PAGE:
Clinical application of ultra high throughput sequencing (UHTS) or "Next Generation Sequencing" for hereditary genetic diseases and oncology is rapidly growing. At present, there are no widely accepted genomic standards or quantitative performance metrics for confidence in variant calling. These are needed to achieve the confidence in measurement results expected for sound, reproducible research and regulated applications in the clinic. On April 13, 2012, NIST convened the workshop "Genome in a Bottle" to initiate a consortium to develop the reference materials, reference methods, and reference data needed to assess confidence in human genome variant calls. A principal motivation for this consortium is to develop widely accepted reference materials and accompanying performance metrics to provide a strong scientific foundation for the development of regulations and professional standards for clinical sequencing.
At present, we expect the consortium to have four working groups with the listed responsibilities:
(1) Reference Material (RM) Selection and Design
select appropriate cell lines for whole genome RMs and design synthetic DNA constructs that could be spiked-in to samples
(2) Measurements for Reference Material Characterization,
design and carry out experiments to characterize the RMs using multiple sequencing methods, other methods, and validation of selected variants using orthogonal technologies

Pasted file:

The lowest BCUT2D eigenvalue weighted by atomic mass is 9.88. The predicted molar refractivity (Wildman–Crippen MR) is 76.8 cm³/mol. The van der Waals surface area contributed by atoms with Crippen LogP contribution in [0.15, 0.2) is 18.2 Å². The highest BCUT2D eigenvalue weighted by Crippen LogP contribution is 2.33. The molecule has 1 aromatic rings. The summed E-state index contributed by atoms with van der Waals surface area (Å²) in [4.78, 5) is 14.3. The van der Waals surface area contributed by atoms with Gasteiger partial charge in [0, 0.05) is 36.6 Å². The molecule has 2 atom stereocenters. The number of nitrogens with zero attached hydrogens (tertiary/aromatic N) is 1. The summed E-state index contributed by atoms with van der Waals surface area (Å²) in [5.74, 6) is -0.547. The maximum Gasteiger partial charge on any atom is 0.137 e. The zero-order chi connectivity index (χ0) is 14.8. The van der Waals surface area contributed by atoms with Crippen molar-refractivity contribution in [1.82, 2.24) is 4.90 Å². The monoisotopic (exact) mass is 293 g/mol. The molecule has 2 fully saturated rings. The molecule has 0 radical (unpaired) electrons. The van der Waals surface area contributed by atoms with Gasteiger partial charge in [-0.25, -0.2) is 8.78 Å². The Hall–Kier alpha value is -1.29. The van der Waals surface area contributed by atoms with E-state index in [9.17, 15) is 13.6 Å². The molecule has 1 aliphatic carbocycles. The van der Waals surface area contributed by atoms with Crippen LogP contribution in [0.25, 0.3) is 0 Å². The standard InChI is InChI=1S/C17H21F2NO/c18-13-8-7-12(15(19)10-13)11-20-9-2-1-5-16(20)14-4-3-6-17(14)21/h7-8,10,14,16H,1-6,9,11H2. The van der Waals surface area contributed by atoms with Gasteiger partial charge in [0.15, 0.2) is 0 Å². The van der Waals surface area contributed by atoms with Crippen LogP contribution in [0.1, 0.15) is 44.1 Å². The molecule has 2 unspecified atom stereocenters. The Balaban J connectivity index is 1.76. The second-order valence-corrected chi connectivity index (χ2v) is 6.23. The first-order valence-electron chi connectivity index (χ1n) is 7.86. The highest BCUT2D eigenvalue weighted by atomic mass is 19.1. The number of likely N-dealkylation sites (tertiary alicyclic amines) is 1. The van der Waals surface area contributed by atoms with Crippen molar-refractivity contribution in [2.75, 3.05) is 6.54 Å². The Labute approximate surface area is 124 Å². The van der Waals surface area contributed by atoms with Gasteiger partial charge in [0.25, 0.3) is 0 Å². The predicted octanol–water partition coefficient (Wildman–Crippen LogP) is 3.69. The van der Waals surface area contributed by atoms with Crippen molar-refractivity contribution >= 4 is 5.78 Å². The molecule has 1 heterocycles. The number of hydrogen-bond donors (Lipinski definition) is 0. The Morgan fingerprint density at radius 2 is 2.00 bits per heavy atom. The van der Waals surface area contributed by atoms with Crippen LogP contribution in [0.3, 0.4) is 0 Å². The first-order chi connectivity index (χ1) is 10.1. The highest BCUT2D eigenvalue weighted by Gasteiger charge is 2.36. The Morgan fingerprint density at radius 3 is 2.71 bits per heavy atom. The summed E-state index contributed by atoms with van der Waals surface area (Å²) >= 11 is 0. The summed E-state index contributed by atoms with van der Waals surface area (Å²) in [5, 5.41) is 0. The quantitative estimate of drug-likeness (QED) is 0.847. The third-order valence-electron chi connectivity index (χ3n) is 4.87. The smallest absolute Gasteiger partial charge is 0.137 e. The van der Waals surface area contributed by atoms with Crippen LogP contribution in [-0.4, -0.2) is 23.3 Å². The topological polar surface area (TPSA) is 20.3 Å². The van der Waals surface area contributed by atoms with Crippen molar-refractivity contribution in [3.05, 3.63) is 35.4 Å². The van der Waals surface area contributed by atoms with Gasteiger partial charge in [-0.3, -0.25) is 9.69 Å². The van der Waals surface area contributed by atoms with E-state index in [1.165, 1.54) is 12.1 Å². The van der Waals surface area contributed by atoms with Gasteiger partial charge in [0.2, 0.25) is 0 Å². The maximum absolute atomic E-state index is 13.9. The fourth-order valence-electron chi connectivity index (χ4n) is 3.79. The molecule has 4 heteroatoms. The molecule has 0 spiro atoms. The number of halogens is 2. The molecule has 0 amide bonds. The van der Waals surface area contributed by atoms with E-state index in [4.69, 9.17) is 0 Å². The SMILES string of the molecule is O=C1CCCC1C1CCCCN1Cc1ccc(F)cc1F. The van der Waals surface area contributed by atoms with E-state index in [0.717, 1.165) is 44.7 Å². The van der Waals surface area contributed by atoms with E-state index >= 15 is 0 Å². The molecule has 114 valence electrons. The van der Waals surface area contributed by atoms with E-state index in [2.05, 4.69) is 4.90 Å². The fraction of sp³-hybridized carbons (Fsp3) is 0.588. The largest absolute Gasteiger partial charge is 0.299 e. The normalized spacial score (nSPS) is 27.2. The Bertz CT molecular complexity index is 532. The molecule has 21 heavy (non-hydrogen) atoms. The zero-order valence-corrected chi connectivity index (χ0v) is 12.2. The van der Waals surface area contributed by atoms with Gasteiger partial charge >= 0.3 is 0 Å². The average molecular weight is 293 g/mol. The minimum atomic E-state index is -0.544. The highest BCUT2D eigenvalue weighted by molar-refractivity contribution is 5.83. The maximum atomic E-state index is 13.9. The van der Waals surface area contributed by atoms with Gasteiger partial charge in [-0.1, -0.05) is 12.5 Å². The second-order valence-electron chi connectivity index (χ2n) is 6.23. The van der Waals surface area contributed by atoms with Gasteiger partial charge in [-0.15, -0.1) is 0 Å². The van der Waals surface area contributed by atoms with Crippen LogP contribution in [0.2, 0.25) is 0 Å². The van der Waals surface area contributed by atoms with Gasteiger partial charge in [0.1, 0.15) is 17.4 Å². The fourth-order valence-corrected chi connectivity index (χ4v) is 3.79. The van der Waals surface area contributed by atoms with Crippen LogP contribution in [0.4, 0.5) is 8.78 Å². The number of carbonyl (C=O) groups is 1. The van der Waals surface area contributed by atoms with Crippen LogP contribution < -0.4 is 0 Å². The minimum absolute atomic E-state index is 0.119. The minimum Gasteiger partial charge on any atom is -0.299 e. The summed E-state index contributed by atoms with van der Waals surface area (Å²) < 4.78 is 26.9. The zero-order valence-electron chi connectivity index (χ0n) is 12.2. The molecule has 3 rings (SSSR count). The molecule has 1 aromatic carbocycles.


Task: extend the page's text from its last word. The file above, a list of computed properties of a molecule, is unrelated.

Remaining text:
(3) Bioinformatics, Data Integration, and Data Representation
develop methods to analyze and integrate the data for each RM, as well as select appropriate formats to represent the data.
(4) Performance Metrics and Figures of Merit
develop useful performance metrics and figures of merit that can be obtained through measurement of the RMs.
The products of these working groups will be a set of well-characterized whole genome and synthetic DNA RMs along with the methods (documentary standards) and reference data necessary for use of the RMs. These products will be designed to help enable translation of whole genome sequencing to clinical applications by providing widely accepted materials, methods, and data for performance assessment.
An open meeting will be held August 16-17, 2012 at the National Institute of Standards and Technology in Gaithersburg, MD to receive public comment on this proposed work plan for the "Genome in a Bottle" Consortium.